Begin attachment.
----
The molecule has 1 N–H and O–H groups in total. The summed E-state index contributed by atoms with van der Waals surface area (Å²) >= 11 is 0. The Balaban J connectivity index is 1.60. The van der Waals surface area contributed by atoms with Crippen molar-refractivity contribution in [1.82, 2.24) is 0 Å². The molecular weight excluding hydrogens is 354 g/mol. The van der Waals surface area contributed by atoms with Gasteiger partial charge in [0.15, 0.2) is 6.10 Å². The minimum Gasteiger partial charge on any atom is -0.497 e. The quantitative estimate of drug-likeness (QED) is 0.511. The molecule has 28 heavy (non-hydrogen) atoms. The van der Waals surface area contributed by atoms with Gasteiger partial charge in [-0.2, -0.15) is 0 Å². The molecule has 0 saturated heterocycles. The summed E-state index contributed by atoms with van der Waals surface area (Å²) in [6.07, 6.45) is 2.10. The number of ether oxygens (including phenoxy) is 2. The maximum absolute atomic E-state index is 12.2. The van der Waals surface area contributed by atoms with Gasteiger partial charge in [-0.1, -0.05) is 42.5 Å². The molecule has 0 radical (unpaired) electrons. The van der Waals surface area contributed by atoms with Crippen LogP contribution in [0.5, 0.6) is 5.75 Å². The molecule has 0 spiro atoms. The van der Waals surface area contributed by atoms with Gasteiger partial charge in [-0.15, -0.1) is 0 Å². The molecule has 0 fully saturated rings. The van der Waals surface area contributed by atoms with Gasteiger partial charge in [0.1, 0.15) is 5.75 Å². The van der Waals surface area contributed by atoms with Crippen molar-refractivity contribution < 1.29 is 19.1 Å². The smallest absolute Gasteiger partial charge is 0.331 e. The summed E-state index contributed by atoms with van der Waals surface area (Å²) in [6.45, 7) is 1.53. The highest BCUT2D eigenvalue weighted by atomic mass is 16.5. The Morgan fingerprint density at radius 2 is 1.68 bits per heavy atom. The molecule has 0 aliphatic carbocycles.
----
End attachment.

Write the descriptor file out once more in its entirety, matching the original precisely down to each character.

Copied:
The molecule has 1 N–H and O–H groups in total. The summed E-state index contributed by atoms with van der Waals surface area (Å²) >= 11 is 0. The Balaban J connectivity index is 1.60. The van der Waals surface area contributed by atoms with Crippen molar-refractivity contribution in [1.82, 2.24) is 0 Å². The molecular weight excluding hydrogens is 354 g/mol. The van der Waals surface area contributed by atoms with Gasteiger partial charge in [0.15, 0.2) is 6.10 Å². The minimum Gasteiger partial charge on any atom is -0.497 e. The quantitative estimate of drug-likeness (QED) is 0.511. The molecule has 28 heavy (non-hydrogen) atoms. The van der Waals surface area contributed by atoms with Gasteiger partial charge in [-0.2, -0.15) is 0 Å². The molecule has 0 saturated heterocycles. The summed E-state index contributed by atoms with van der Waals surface area (Å²) in [6.07, 6.45) is 2.10. The number of ether oxygens (including phenoxy) is 2. The maximum absolute atomic E-state index is 12.2. The van der Waals surface area contributed by atoms with Gasteiger partial charge in [-0.1, -0.05) is 42.5 Å². The molecule has 0 radical (unpaired) electrons. The van der Waals surface area contributed by atoms with Crippen LogP contribution in [0.5, 0.6) is 5.75 Å². The molecule has 0 spiro atoms. The van der Waals surface area contributed by atoms with Gasteiger partial charge in [-0.15, -0.1) is 0 Å². The molecule has 0 fully saturated rings. The van der Waals surface area contributed by atoms with Gasteiger partial charge in [0.1, 0.15) is 5.75 Å². The van der Waals surface area contributed by atoms with Crippen molar-refractivity contribution < 1.29 is 19.1 Å². The smallest absolute Gasteiger partial charge is 0.331 e. The summed E-state index contributed by atoms with van der Waals surface area (Å²) in [6.45, 7) is 1.53. The highest BCUT2D eigenvalue weighted by atomic mass is 16.5. The Morgan fingerprint density at radius 2 is 1.68 bits per heavy atom. The molecule has 0 aliphatic carbocycles.